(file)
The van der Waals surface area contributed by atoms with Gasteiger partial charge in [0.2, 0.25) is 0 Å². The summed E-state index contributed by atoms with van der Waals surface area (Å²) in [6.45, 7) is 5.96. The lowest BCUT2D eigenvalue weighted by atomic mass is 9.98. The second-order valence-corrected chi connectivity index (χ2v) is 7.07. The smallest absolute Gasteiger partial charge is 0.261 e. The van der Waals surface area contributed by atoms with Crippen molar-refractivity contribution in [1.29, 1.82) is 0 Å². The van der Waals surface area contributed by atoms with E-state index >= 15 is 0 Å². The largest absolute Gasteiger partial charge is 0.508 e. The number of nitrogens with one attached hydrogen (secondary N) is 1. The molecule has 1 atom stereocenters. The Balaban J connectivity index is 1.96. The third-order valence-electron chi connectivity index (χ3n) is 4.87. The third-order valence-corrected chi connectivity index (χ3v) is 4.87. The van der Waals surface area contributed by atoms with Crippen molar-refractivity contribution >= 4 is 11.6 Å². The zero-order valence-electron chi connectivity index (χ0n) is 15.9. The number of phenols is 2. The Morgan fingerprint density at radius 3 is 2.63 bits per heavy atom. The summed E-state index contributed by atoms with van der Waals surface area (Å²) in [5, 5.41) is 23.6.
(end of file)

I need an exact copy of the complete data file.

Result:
The van der Waals surface area contributed by atoms with Gasteiger partial charge in [0.2, 0.25) is 0 Å². The summed E-state index contributed by atoms with van der Waals surface area (Å²) in [6.45, 7) is 5.96. The lowest BCUT2D eigenvalue weighted by atomic mass is 9.98. The second-order valence-corrected chi connectivity index (χ2v) is 7.07. The smallest absolute Gasteiger partial charge is 0.261 e. The van der Waals surface area contributed by atoms with Crippen molar-refractivity contribution in [1.29, 1.82) is 0 Å². The van der Waals surface area contributed by atoms with E-state index >= 15 is 0 Å². The largest absolute Gasteiger partial charge is 0.508 e. The number of nitrogens with one attached hydrogen (secondary N) is 1. The molecule has 1 atom stereocenters. The Balaban J connectivity index is 1.96. The third-order valence-electron chi connectivity index (χ3n) is 4.87. The third-order valence-corrected chi connectivity index (χ3v) is 4.87. The van der Waals surface area contributed by atoms with Crippen molar-refractivity contribution >= 4 is 11.6 Å². The zero-order valence-electron chi connectivity index (χ0n) is 15.9. The number of phenols is 2. The Morgan fingerprint density at radius 3 is 2.63 bits per heavy atom. The summed E-state index contributed by atoms with van der Waals surface area (Å²) in [5, 5.41) is 23.6.